Nicola Sturgeon has opposed plans for the development of a new oil field 75 mills from the coast of Shetland. (Credit: Getty)
The First Minister of Scotland made her strongest opposition towards the Cambo oil field while speaking at Holyrood.
The UK Government previously released plans to develop the Cambo oil field in a project led by Siccar Point Energy.
If approved, the oil field, located 75 miles off the coast of Shetland, would yield millions of barrels of oil per year.
Sturgeon’s opposition to the oil field comes following pressure to reduce dependency on fossil fuels and coal at the COP26 climate summit in Glasgow.
At a glance: 5 key points
- Nicola Sturgeon has voiced her strongest opposition yet to the UK Government’s Cambo oil field plans in the wake of the COP26 climate summit
- The UK Government has previously released plans to begin the offshore development which would see millions of barrels of oil produced per year
- The plans have been controversial, with climate activists opposing the opening of the new site
- Calls have ramped up for the cancellation of the plans after the recent COP26 Glasgow Climate Agreement highlighted the need for countries across the world to “phase down” their reliance on fossil fuels and coal
- Despite calls to cancel the plans, the UK Government have so far not made a move to scrap the Cambo oil field
What did Nicola Sturgeon say?
Sturgeon addressed Holyrood after being told by Scottish Labour MSP Monica Lennon that “there is no rigorous climate change test that Cambo can possibly pass” before asking the First Minister to do “more than ask the UK Government to simply reassess the proposed oil field.”
In response to Lennon, Sturgeon said: “I don’t think we can go on extracting new oil and gas forever, that is why we have moved away from the policy of maximum economic recovery.
“And I don’t think we can go and continue to give the go-ahead to new oil fields. So I don’t think that Cambo should get the green light.”
It marks her strongest opposition to the oil field so far, having previously only urged the UK Government to reassess plans.
She agreed with Lennon, saying: “I have set out a proposal for a climate assessment and I think the presumption would be that Cambo couldn’t and shouldn’t pass any rigorous climate assessment.”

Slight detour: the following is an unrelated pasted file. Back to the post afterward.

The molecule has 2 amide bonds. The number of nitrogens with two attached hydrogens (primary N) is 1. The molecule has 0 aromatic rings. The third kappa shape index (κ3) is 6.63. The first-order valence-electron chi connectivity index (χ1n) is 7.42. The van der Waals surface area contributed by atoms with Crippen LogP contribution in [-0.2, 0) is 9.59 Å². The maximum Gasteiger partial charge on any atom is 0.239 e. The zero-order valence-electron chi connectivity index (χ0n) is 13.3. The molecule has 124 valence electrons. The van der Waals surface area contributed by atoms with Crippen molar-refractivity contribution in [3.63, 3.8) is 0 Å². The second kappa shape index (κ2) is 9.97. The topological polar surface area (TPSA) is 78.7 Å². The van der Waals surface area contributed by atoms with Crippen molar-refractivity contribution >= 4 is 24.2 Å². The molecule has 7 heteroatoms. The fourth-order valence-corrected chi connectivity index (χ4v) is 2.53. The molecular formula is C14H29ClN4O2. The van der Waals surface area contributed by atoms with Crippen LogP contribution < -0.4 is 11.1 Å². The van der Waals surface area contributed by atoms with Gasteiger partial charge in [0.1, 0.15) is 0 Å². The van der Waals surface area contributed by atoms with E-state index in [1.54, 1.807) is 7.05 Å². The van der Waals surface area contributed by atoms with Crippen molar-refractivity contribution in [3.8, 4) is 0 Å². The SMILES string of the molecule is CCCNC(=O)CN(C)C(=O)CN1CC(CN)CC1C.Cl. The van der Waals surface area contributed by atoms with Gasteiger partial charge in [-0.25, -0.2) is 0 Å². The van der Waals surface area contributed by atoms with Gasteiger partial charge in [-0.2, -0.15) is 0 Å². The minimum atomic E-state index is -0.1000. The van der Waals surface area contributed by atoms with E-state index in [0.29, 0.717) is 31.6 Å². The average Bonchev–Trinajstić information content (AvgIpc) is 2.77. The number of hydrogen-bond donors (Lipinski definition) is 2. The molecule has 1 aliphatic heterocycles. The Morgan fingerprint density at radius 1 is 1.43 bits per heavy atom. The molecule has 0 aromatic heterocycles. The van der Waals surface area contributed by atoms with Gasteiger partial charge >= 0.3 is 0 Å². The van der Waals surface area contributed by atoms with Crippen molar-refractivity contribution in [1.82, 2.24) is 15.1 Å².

What has been the reaction to her opposition?
Many climate activists applauded Sturgeon’s strong opposition to the Cambo oil field.
Sam Chetan Welsh, political adviser to Greenpeace UK, said: “We welcome the First Minister showing leadership, listening to the science and saying no to the Cambo oil field, which has no place in the transition to Scotland’s low-carbon future.
“Hopefully this, on top of the many similar comments from scientists, energy experts and leaders around the globe, clarifies the situation for the Prime Minister.”
Mary Church, from Friends of the Earth Scotland, added: “We welcome the First Minister’s acknowledgement that there is no credible climate test that the Cambo oil field could ever pass.
“This is an important progression of the Scottish Government’s position, which must now translate into clear opposition to all new fossil fuel projects.”
However, the Scottish Conservatives accused Sturgeon of having “fully abandoned Scotland’s oil and gas industry”.
Holyrood energy spokesman, Liam Kerr, pointed out that abandoning the Cambo oil field plans was contrary to the oil finance argument that the SNP had used in favour of independence
He said: “Egged on by Labour, Nicola Sturgeon confirmed that she is against the Cambo field and the thousands of Scottish jobs it would protect.
“By refusing to back the Cambo development, the SNP have deserted the industry they once cited as the cornerstone of their economic case for independence.
“Only the Scottish Conservatives are resolute in standing up for the livelihoods of oil and gas workers in Scotland as we transition to net zero.”
Oil and Gas UK external relations director, Jenny Stanning, said: “While we are accelerating greener energies to help ensure Scotland achieves net zero by 2045, we’ll still need oil and gas as those technologies are scaled up, to avoid the lights going out.
“Stopping our own production means we’d simply have to import it from Russia, Qatar and other countries at a bigger cost to the taxpayer, jobs and the environment.
“All identified oil and gas fields like Cambo are already accounted for in the net zero plans laid out by the Climate Change Committee, Oil and Gas Authority and Office for Budget Responsibility.”
Despite this, her announcement was welcomed by the Scottish Greens, with climate spokesman, Mark Ruskell saying: “She is absolutely right that expanding oil and gas is folly during the pressing climate crisis.
“That’s why with Greens in government Scotland is investing in the alternatives, expanding renewable energy and decarbonising homes and transport, creating new jobs along the way.”
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